They're a bloomin' in Wonderland too.  I was reading in the paper where some school systems across America have banned such horrific games as dodge ball from physical education programs.  It victimizes children and harms their self-esteem.  When I went to school, we called it war ball.  The coach would split the gym class in half and line up about five or six balls at half court.  I always viewed it as my chance to clobber someone who needed clobberin.  I could usually get the ball first, because I could get the jump on the coaches whistle and I could run pretty fast, then I'd hit the first upper classman I could catch not looking in my direction right in the head.  Sorry coach, didn't mean to, bad aim.  Worked wonders for my self-esteem, so I don't understand what the problem is.  I also read where the same schools are not allowing competitive games during PE such as basketball where students choose sides, because the last ones to get picked are always the same kids - self-esteem again.  Non-aggressive and non-competitive what a great combination that is.  Do you think the recruits from the Nintendo generation were different?  Just wait until the Nintendo generation has to train a group of these basket cases.  Maybe Drill Sergeants will need to be shrinks. My friend the witch doctor he told me what to do.  He said ooh ee ooh ah ah ting tang walla walla bing bang.


I'm starting to wonder about us as society and an Army.    I'm not a doomsayer, but concerned just the same.  Somewhere, right after the big group hug, we decided to soften life for our youth.  We try hard to remove adversity from their existence while they're developing and growing.  What we accomplish by doing that is bringing them up in a sterile way that is not reflective of the real world.  Some of our experimentation with the basic indoctrination and training of soldiers follows the same approach.  Question is when our youngsters and new soldiers face adversity later in their lives or military career will we have prepared them to deal with it?  Being smacked in the kisser with a dodge ball gets your attention.  It also teaches you that plenty of opportunities exist in life to legally clobber those who deserve and need it.  A smoking by your Drill Sergeant because your performance is somewhere just above death on a ten-minute break gets your attention too.  It's guaranteed that the next time you feel like sloughing off you'll remember the consequences, which are not nearly as tough as the consequences of sloughing off in real life.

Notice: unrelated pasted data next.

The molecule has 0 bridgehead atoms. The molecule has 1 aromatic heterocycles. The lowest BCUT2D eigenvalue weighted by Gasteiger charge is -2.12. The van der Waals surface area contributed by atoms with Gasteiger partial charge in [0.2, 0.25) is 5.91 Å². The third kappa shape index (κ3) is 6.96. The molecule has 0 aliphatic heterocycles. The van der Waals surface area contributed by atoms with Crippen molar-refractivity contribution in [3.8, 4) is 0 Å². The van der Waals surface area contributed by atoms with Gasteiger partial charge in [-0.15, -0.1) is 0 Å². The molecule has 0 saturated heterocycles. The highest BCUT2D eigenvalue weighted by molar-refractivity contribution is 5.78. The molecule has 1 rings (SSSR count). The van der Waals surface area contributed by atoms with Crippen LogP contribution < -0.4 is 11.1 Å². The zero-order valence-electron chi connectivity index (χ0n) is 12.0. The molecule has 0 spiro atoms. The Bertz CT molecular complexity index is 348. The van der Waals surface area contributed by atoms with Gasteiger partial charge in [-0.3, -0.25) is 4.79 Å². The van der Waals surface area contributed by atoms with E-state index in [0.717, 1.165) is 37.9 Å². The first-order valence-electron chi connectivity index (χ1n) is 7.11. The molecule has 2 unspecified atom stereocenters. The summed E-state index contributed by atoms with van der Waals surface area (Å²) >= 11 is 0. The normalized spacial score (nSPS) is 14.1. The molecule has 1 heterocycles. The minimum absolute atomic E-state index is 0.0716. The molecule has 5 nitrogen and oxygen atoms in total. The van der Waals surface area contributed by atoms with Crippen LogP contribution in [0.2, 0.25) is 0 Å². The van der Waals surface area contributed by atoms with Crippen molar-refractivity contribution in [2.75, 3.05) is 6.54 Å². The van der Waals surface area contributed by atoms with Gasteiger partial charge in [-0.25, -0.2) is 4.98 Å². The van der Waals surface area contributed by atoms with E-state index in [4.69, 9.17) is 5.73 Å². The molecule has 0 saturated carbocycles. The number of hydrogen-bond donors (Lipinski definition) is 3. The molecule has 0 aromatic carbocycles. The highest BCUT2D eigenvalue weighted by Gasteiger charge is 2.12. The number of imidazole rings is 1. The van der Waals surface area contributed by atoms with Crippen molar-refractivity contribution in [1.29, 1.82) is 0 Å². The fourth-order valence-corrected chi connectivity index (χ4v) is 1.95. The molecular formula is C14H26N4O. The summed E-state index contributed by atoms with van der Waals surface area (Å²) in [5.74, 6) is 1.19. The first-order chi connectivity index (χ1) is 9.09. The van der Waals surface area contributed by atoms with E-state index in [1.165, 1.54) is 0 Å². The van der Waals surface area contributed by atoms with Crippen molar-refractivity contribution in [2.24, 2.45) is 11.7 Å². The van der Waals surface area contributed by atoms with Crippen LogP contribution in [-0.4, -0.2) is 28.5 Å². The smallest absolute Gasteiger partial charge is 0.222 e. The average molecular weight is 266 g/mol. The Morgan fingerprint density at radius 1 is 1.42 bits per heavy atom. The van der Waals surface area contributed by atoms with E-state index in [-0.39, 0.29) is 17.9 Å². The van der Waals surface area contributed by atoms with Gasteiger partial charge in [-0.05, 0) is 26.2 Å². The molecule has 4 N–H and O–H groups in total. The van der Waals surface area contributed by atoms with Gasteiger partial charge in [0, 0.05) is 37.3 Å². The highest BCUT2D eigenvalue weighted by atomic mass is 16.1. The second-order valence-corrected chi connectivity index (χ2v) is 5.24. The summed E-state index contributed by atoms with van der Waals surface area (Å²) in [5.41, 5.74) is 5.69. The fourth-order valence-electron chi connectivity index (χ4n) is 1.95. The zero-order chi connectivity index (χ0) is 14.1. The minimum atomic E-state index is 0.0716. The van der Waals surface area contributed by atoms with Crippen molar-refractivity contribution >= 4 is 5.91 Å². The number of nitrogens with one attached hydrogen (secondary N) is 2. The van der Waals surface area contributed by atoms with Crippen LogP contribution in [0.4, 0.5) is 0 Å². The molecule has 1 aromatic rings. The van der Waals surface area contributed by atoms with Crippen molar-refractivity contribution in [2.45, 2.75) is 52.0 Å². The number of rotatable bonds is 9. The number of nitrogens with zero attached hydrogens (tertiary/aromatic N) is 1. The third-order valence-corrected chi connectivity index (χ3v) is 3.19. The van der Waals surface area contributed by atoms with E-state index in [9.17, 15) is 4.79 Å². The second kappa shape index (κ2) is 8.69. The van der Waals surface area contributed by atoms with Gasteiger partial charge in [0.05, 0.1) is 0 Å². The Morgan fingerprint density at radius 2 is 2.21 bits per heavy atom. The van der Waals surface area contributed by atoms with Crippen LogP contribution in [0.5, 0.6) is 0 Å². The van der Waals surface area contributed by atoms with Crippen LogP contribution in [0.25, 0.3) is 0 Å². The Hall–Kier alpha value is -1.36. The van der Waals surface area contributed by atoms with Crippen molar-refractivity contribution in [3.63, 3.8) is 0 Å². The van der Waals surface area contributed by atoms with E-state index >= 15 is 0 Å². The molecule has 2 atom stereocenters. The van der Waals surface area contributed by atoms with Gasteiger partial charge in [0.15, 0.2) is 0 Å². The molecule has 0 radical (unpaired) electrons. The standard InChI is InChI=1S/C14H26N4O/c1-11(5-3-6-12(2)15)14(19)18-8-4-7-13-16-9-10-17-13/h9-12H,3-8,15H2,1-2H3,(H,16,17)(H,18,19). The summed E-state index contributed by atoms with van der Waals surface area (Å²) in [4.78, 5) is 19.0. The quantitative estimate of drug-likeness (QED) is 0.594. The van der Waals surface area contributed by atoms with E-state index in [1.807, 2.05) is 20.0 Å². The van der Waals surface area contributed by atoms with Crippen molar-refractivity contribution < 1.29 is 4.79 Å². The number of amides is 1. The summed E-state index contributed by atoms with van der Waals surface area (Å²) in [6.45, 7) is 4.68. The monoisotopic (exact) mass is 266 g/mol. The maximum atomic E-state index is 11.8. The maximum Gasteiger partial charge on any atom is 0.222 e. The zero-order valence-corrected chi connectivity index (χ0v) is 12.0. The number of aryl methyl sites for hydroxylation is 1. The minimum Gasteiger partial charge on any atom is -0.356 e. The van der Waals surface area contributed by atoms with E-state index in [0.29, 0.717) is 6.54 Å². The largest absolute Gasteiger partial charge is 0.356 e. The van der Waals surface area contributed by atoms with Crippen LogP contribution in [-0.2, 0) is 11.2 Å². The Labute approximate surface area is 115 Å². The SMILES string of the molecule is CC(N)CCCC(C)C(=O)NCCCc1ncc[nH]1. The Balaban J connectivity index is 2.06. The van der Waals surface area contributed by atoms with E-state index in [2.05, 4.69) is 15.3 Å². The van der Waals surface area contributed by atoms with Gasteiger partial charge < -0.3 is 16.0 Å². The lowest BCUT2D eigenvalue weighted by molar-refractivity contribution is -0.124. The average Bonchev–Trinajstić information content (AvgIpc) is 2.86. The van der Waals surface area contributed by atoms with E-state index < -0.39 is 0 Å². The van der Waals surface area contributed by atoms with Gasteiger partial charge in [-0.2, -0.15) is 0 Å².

Roscoe, we place enough firepower in the hands of teenagers to destroy towns.  We place them in situations where they see things that are a lot more disturbing than Penthouse magazine and we expect them to make life and death decisions.  We work hard at developing young men and women capable of making the right choices.  Drinking, smoking, gambling, and credit habits are choices that young people must make for themselves.  They are a part of growing.  It's not a good idea to try to shelter young people from life's decisions.  More often than not, they make the right choices.


Doc, a cardinal NCO rule is to know your soldiers.  Most NCOs know theirs better than their parents know them.  Soldiers must learn that questioning legitimate authority while performing in the Army's form of democracy is not acceptable.  We teach them that and reinforce it when necessary with disciplinary actions.  Let's not give our Drill Sergeants another "program" that adds little to their product and much to their work - work that detracts from what they really need to focus on - teaching basic soldier skills.


LTC McCallum, there has never been a Full Metal Jacket drill sergeant.  He only exists in a movie.  A stereotypical, over-exaggerated image conjured up by Hollywood trying to make an entertaining movie.  More importantly, it's an image held to by those who simply have no concept of what a Drill Sergeant is or does, and it's an insult coming from a basic training battalion commander.


We cannot continue to try to make the world perfect for every child and every young soldier.  We have to prepare them to make tough life decisions and arm them with the reality that the world is not a fair and easy place and most people they encounter are not going to give a rat's rear end about their self-esteem.  We can't do that by bringing them up in an environment that's not representative of what they will face.  If we continue, we are only creating more bugs to decorate the world's windshield.


Don't go around tonight, for it's bound to take your life, there's a bad moon on the rise...